For local comedy theater collective LATCo., its new Mid City space is about more than improv comedy classes and events—it’s about building community

Baton Rouge just got a new home for comedy.

This February, local comedy theater collective LATCo. Comedy hosted its first show in a newly opened Mid City space. After performing for more than three years at local bars like Spanish Moon, Driftwood Cask & Barrel and Phil Brady’s, the group’s founders decided it was time to settle into their own spot.

LATCo. founders T.C. Matherne, Betty Mujica-Milano and Michael Moss

At the beginning of January, they began transforming a former Ogden Park hair salon. They painted the walls all black and added theater seating and a small stage.

Located on Hearthstone Drive across the street from Radio Bar, LATCo. is set to become a go-to spot for weekly comedy performances, twice-monthly improv shows, and regular improv classes, team building workshops and other comedy events. At the theater, ticket holders are transported into an engaging, comedic world where anything goes. One second, an actor could be on his knees barking like a dog, while another person is heroically singing the national anthem. Guests never know what jokes the comedians will pull out of their pockets.

The theater was founded by T.C. Matherne, Michael Moss and Betty Mujica-Milano after the three hit it off at a local improv class. It specializes in long-form improv comedy—a 20- to 60-minute comedy show with no script—but local creatives from all comedic backgrounds can utilize the space.

“It’s a hub for creatives and for people who have never found their thing,” Mujica-Milano says.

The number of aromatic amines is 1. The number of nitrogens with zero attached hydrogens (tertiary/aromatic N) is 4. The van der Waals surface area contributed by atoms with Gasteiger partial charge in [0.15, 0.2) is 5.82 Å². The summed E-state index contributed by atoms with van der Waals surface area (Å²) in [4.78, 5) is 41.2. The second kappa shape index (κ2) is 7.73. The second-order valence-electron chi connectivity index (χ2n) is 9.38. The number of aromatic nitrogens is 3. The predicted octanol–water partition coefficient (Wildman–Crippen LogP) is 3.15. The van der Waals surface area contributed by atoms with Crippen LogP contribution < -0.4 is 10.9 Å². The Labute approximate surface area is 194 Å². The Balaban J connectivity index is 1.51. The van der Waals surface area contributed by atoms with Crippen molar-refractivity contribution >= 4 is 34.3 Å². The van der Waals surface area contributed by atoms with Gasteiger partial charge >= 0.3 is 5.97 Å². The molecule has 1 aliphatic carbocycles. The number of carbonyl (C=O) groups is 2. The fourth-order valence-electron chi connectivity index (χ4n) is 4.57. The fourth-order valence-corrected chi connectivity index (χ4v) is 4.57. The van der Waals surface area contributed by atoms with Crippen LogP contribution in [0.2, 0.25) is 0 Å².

Since they first started practicing in a private meeting room at Whole Foods in 2016, the group has doubled in size. Now, LATCo. has 14 regular members and has taught more than 50 students during classes and workshops. For the founders, it’s more than an improv comedy group. It’s a community.

After students take improv classes, Moss says they’re more attentive, engaged conversationalists and better at public speaking. In some cases, the practice positively affects the person’s whole life.

“A lot of people take improv to become better lawyers, comedians or better this/better that, and we find that they come out being better people,” Matherne says. 

The founders never imagined they’d have their own space after just four years of practicing improv together. The group went from strangers connecting over an interest in the craft to starting their own comedy group to becoming business partners. Together, they hope to create an inclusive, judgement-free space where people can just be themselves.

“Getting to bring a community together, which is so rare now that people put down their phones and are vulnerable with each other,” Mujica-Milano says, “it makes me feel like we’re the luckiest people because we get to create that space here.”

Get ready to improv

Visit latcocomedy.com for information about upcoming improv comedy shows and classes. LATCo. is at 455 Hearthstone Drive.

This article was originally published in the March 2020 issue of 225 Magazine.